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Restrictive Voting Laws Are Highly Partisan

The harshest voting restrictions passed in 2021 were pushed in a starkly partisan fashion by Republican state legislators.

Published: April 5, 2022

Last summer, the Brennan Center released an analysis showing that restrictive voting laws passed in the first half of 2021 were the work of Republican state legislators. As we explained at the time, 16 of the 24 laws that had passed received no support from Democratic legislators.

As we show below, this did not change over the second half of 2021. By the end of the year, state legislatures had passed 34 restrictive voting laws. Of these, half did not receive a single vote from any Democratic legislator, and four more received only one Democratic vote. footnote1_nxfxpuo 1 In addition, there is no record of Democratic votes for NH S.B. 31, but it was adopted by voice vote in both chambers of the New Hampshire Legislature, so we are unable to definitively determine whether it received a Democratic vote. NH H.B. 523 was also adopted by voice vote in the State Senate. It received a roll call vote in the House, where one Democrat voted yes. Because we are unable to determine what Democratic support it received, if any, in the Senate, we do not include it in the tally of bills that received just one vote from a Democratic legislator. Similarly, these laws were overwhelmingly sponsored by Republican legislators. In fact, all but 2 of the 34 laws were primarily sponsored by Republicans or Republican committees.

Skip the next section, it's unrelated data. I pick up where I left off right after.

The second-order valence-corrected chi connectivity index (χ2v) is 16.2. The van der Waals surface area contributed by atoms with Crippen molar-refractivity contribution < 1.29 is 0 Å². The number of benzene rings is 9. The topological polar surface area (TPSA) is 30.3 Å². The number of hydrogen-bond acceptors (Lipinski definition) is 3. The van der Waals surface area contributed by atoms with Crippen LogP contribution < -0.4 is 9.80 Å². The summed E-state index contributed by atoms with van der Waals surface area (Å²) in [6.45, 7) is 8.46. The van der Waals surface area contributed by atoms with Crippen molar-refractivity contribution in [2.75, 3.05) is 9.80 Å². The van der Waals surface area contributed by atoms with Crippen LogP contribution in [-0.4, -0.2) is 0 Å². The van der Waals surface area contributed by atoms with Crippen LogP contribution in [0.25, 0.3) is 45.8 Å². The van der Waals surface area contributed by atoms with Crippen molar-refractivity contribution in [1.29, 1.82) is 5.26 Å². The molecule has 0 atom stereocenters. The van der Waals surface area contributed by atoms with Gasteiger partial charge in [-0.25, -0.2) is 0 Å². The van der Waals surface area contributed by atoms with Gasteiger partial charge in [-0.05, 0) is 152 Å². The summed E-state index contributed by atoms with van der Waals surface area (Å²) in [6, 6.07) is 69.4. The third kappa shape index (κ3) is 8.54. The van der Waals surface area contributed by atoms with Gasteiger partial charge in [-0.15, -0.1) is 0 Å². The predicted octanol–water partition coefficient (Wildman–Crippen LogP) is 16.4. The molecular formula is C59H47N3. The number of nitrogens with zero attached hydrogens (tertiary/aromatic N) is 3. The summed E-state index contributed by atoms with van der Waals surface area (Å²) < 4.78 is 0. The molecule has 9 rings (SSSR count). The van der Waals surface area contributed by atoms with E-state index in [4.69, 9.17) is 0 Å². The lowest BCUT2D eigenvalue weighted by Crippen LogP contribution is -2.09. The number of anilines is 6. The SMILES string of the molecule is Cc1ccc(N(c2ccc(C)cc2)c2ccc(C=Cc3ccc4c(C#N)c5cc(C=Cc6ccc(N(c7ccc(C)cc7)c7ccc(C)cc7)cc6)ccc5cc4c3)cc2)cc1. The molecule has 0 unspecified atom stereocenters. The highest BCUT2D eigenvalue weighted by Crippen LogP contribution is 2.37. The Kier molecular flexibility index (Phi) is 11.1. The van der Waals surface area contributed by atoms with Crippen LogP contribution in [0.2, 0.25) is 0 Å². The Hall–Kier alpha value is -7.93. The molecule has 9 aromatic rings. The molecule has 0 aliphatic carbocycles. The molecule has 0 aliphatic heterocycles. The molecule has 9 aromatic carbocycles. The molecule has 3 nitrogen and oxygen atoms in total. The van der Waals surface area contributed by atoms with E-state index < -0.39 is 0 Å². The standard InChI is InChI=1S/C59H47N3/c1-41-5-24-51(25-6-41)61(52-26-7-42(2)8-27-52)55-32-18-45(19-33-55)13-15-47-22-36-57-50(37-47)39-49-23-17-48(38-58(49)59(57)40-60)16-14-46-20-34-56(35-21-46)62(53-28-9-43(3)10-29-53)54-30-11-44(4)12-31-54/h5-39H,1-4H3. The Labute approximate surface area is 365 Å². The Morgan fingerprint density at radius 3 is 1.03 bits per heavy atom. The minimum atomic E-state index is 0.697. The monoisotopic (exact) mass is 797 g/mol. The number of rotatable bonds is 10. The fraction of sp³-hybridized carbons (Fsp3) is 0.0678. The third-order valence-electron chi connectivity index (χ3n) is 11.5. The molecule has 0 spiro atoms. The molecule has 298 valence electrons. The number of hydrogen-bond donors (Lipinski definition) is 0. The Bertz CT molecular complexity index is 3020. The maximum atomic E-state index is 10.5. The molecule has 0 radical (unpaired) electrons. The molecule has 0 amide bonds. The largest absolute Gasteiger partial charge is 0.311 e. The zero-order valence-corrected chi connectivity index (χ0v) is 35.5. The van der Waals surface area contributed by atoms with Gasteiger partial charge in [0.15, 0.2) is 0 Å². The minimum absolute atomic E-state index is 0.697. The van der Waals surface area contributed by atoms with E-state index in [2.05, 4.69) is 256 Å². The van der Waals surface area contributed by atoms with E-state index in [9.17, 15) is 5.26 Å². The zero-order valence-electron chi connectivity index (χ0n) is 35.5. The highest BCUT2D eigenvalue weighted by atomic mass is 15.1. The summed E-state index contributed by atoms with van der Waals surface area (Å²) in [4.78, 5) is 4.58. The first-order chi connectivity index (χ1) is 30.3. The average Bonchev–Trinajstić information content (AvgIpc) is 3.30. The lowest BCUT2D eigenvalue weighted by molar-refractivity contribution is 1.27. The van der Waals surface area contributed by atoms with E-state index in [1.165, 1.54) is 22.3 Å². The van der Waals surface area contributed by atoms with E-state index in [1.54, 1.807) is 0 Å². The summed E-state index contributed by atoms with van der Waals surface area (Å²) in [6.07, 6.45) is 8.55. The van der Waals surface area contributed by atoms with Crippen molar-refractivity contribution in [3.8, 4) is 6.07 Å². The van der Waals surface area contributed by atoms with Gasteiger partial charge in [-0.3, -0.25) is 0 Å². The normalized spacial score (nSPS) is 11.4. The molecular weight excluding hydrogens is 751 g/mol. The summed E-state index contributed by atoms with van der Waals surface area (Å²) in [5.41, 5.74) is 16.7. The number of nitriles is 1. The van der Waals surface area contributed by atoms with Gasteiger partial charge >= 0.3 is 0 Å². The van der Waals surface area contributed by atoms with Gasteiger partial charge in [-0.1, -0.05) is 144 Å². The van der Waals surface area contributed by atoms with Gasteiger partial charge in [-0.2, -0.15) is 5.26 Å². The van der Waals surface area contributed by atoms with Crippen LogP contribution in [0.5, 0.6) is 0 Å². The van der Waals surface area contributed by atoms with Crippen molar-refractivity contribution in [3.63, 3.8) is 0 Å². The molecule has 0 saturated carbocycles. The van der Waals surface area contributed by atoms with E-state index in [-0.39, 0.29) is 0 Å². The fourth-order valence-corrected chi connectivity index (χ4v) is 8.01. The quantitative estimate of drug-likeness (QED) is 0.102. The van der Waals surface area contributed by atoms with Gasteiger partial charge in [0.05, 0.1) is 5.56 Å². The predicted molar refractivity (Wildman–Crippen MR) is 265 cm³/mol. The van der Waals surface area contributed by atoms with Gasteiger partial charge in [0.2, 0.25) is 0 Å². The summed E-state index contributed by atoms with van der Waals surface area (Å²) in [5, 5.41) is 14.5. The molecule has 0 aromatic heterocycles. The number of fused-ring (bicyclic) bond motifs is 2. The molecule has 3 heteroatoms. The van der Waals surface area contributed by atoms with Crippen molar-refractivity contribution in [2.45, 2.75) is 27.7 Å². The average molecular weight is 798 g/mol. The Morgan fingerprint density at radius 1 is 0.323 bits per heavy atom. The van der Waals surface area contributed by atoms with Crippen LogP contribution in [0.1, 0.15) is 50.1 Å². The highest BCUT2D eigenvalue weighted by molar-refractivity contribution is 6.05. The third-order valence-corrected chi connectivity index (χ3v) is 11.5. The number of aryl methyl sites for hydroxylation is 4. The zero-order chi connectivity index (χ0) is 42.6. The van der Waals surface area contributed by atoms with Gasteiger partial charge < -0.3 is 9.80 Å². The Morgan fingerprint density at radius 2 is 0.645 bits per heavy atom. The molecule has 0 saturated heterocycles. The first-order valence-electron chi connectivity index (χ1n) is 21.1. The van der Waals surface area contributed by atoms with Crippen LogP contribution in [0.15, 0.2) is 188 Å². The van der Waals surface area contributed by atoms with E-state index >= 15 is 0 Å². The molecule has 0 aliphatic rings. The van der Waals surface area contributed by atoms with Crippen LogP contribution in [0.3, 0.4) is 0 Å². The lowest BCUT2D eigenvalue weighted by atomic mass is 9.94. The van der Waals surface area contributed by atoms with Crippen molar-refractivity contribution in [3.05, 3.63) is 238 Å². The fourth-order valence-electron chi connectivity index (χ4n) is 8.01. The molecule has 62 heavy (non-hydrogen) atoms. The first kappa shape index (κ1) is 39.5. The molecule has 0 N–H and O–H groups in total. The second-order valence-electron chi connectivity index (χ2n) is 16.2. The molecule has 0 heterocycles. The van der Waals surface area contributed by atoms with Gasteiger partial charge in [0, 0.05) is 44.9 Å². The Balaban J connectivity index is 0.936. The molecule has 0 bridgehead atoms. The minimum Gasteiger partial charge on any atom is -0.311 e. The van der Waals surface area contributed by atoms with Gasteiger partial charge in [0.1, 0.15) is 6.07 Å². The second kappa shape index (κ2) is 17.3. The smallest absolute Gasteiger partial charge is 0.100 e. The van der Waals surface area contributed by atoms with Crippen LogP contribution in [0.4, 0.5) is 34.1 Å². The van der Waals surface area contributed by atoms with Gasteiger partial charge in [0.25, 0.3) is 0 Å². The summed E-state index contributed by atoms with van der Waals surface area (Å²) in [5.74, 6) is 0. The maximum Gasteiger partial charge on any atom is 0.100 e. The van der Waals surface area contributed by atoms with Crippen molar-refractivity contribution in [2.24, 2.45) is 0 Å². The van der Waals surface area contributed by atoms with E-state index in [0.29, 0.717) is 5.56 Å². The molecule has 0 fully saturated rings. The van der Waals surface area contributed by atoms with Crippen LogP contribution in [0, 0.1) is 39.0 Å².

Moreover, the bills that received significant Democratic support were less restrictive. The 34 restrictive laws enacted in 2021 vary significantly in terms of severity and scope. All 11 restrictive bills that received more than one Democratic vote were either “mixed” bills that contain both restrictive and expansive provisions (IN S.B. 398, KY H.B. 574, LA H.B. 167, OK H.B. 2663) or imposed relatively minor restrictions (AL H.B. 538, AR H.B. 1244, ID H.B. 290, NV S.B. 84, NY S.B. 264, TX H.B. 3920, UT H.B. 12), such as moving up the deadline for voters to submit mail ballot applications (NY S.B. 264).

On the other hand, the four “omnibus” restrictive voting laws passed in 2021, which imposed a wide range of restrictions on voting (FL S.B. 90, GA S.B. 202, IA S.F. 413, TX S.B. 1), did not receive a single vote from a Democratic legislator.

In the table below, we show the partisan breakdown of the vote for final passage in each legislative chamber for every restrictive voting bill that passed in 2021:

End Notes